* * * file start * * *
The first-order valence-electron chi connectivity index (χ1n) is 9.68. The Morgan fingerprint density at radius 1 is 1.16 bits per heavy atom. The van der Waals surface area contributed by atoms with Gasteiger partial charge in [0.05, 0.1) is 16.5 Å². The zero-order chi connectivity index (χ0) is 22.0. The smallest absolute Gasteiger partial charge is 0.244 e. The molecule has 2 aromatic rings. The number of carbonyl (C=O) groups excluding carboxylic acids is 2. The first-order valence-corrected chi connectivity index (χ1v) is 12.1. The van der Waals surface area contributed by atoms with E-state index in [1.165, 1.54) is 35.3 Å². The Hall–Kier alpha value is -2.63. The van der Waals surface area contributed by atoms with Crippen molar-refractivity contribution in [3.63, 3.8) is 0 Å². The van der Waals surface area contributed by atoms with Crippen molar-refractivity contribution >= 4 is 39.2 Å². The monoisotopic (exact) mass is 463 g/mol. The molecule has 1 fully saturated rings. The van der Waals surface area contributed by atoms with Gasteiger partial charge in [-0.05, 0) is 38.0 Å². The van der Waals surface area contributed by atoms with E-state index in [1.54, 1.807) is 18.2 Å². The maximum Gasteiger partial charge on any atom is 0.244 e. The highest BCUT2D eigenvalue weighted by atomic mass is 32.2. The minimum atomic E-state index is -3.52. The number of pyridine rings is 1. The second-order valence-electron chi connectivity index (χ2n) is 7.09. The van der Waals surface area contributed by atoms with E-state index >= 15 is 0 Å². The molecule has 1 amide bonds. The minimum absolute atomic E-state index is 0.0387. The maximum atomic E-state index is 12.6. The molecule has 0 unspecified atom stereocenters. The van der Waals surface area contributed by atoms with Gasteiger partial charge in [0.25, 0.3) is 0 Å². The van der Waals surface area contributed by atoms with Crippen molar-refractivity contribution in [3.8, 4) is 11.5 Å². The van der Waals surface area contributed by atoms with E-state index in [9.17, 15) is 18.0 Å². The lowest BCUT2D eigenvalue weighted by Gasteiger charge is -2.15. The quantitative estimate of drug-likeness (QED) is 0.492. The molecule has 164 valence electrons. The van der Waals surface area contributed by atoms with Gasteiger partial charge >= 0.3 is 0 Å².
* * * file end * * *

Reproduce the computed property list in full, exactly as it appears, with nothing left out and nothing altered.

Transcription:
The first-order valence-electron chi connectivity index (χ1n) is 9.68. The Morgan fingerprint density at radius 1 is 1.16 bits per heavy atom. The van der Waals surface area contributed by atoms with Gasteiger partial charge in [0.05, 0.1) is 16.5 Å². The zero-order chi connectivity index (χ0) is 22.0. The smallest absolute Gasteiger partial charge is 0.244 e. The molecule has 2 aromatic rings. The number of carbonyl (C=O) groups excluding carboxylic acids is 2. The first-order valence-corrected chi connectivity index (χ1v) is 12.1. The van der Waals surface area contributed by atoms with E-state index in [1.165, 1.54) is 35.3 Å². The Hall–Kier alpha value is -2.63. The van der Waals surface area contributed by atoms with Crippen molar-refractivity contribution in [3.63, 3.8) is 0 Å². The van der Waals surface area contributed by atoms with Crippen molar-refractivity contribution >= 4 is 39.2 Å². The monoisotopic (exact) mass is 463 g/mol. The molecule has 1 fully saturated rings. The van der Waals surface area contributed by atoms with Gasteiger partial charge in [-0.05, 0) is 38.0 Å². The van der Waals surface area contributed by atoms with E-state index in [1.54, 1.807) is 18.2 Å². The maximum Gasteiger partial charge on any atom is 0.244 e. The highest BCUT2D eigenvalue weighted by atomic mass is 32.2. The minimum atomic E-state index is -3.52. The number of pyridine rings is 1. The second-order valence-electron chi connectivity index (χ2n) is 7.09. The van der Waals surface area contributed by atoms with E-state index >= 15 is 0 Å². The molecule has 1 amide bonds. The minimum absolute atomic E-state index is 0.0387. The maximum atomic E-state index is 12.6. The molecule has 0 unspecified atom stereocenters. The van der Waals surface area contributed by atoms with Gasteiger partial charge in [0.25, 0.3) is 0 Å². The van der Waals surface area contributed by atoms with Crippen molar-refractivity contribution in [3.8, 4) is 11.5 Å². The van der Waals surface area contributed by atoms with E-state index in [9.17, 15) is 18.0 Å². The lowest BCUT2D eigenvalue weighted by Gasteiger charge is -2.15. The quantitative estimate of drug-likeness (QED) is 0.492. The molecule has 164 valence electrons. The van der Waals surface area contributed by atoms with Gasteiger partial charge >= 0.3 is 0 Å².